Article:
Go, Set, Ready
By Greg Henderson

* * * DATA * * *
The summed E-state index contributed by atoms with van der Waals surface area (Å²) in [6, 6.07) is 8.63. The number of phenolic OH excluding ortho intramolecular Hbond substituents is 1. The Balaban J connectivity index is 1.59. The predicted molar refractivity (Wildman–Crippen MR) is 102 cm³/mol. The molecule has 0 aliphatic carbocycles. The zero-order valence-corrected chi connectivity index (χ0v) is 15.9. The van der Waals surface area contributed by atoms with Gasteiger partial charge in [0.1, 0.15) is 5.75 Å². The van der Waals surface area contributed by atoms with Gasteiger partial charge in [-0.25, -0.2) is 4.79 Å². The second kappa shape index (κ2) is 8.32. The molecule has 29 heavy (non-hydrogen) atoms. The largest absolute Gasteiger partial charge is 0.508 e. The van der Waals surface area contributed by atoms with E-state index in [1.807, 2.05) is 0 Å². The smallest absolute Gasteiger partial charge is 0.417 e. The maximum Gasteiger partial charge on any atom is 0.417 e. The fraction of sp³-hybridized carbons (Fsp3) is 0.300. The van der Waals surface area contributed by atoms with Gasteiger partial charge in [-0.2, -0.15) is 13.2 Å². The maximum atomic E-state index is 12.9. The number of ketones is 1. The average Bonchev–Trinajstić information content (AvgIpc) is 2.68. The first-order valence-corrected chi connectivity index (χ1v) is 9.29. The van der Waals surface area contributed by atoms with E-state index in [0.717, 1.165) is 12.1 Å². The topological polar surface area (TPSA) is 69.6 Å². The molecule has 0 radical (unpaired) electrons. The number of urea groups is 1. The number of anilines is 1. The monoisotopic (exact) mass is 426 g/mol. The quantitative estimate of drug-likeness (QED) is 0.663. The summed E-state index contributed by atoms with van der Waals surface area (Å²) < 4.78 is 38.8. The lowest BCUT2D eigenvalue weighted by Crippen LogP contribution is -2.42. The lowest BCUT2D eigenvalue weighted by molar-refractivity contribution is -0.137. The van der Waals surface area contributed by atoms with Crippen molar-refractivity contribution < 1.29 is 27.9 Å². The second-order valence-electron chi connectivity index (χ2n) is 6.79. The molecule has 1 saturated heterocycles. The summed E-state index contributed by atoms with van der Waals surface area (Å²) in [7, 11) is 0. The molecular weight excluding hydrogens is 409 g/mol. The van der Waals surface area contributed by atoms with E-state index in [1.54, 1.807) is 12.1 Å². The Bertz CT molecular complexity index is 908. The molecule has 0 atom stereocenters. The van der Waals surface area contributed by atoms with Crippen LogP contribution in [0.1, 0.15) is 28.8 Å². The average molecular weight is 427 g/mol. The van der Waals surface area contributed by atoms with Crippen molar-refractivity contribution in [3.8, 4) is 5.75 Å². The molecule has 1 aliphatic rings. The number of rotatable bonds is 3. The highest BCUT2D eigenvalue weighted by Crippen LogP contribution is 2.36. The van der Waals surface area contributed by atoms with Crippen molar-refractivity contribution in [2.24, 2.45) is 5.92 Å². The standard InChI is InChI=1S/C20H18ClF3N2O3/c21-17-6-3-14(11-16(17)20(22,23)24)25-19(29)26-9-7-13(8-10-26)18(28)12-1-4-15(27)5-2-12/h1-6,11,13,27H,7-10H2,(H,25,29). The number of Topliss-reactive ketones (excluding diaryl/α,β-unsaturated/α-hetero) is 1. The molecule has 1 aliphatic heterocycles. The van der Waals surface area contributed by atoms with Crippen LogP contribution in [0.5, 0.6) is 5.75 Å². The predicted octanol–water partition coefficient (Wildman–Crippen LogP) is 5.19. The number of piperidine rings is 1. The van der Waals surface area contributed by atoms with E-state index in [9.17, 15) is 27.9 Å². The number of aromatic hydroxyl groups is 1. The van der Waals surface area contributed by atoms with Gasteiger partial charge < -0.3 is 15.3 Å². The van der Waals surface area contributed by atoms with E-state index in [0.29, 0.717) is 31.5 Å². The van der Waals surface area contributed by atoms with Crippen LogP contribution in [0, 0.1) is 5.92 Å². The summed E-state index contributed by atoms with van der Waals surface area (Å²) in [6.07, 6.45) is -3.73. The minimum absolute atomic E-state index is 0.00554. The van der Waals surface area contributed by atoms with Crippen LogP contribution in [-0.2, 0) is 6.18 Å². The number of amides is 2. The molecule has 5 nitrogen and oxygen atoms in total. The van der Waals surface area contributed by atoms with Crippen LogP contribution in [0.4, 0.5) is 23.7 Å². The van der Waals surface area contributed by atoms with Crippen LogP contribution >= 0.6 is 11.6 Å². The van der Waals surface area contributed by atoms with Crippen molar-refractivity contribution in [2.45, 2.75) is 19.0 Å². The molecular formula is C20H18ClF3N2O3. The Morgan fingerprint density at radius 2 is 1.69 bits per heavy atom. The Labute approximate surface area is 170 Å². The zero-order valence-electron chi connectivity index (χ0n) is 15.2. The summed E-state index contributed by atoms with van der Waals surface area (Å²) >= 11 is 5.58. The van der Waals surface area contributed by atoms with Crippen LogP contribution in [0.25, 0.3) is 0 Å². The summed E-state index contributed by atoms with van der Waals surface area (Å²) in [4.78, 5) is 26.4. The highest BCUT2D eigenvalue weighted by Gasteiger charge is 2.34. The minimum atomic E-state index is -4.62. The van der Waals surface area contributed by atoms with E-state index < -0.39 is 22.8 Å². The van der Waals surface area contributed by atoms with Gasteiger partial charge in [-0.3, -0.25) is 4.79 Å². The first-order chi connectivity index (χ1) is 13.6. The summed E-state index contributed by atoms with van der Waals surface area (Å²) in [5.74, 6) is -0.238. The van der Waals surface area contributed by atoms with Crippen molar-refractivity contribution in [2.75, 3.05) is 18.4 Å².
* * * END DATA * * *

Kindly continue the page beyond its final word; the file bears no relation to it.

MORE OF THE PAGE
Luck resides at the intersection of preparation and opportunity. You and I have heard it a thousand times, but seldom say no to a bit of luck that may come our way. Too, bad. Undeserved luck is addictive and unreliable. COVID-19 is blamed for thousands of business failures whose customers suddenly disappeared because of medical or political decisions addressing the urgency of the pandemic. Studies are also suggesting that many of those business failures were inevitable regardless of restrictions. The risks of starting a business are often magnified by poor preparation in the outset. That is a hard pill to swallow, bitter but true. Forced shutdowns hurried the ending for many. Just because you like music doesn’t mean you can sing. Just because I like dessert does not mean I can cook. Just because Judd enjoys flying doesn’t mean he should be a commercial pilot. Successful achievement is better served with preparation. Sometime in your life someone has said if you’re going into business that you should do something you enjoy. Sound advice? Perhaps not in the beginning. Check your ego at the door. The preparation phase of going into business is a different animal than the exciting hobby you might have in mind. If your avocation is to become your occupation be sure to do the necessary preparation that could delay your start date by weeks, months, even years. Few things are as painful as failed dreams. Knowing that dreams have been defined as goals without a deadline should raise a caution flag for us all. Goals have a plan including deadlines. Dreams do not. Most Start-Up businesses fail within the first five years of operation. But they shouldn’t. Talk to your Chamber of Commerce or Small Business Development Center before declaring your independence in business. It could be the wisest decision you make. “Fifteen percent of small business owners report that they will have to close their doors if current economic conditions do not improve over the next six months, down from 25% two months ago. Another 17% of owners anticipate they will be able to operate no longer than 7-12 months under current economic conditions. Just over two-thirds (68%) are better situated and do not anticipate any near-term problems.” – Covid-19 Small Business Survey (15) PPP, ERTC, the Economy, the Vaccine, and Minimum Wage NFIB Research Center January 28-31, 2021 – Covid-19-15-Questionnaire_.pdf (nfib.com) To what extent is anything worth the risk? Would you place a $100 bet on a $10 prize? Probably not. Would you place a $2 bet on a $200 million prize? Quite possibly. Why? Both bets are a bad investment. Some estimates state that as many as 80% of start-up businesses will fail in the first five years of operation. Those numbers don’t necessarily reflect only business failures, but also the frequency of new business owners having a change of heart who decide business ownership isn’t for them, and just closing the doors. Nevertheless, the percentage of start-ups that do go broke is a high number. And yet, new businesses are started every day regardless of the odds against them. Risk takers, all. Don’t make the odds against your success greater than they need to be.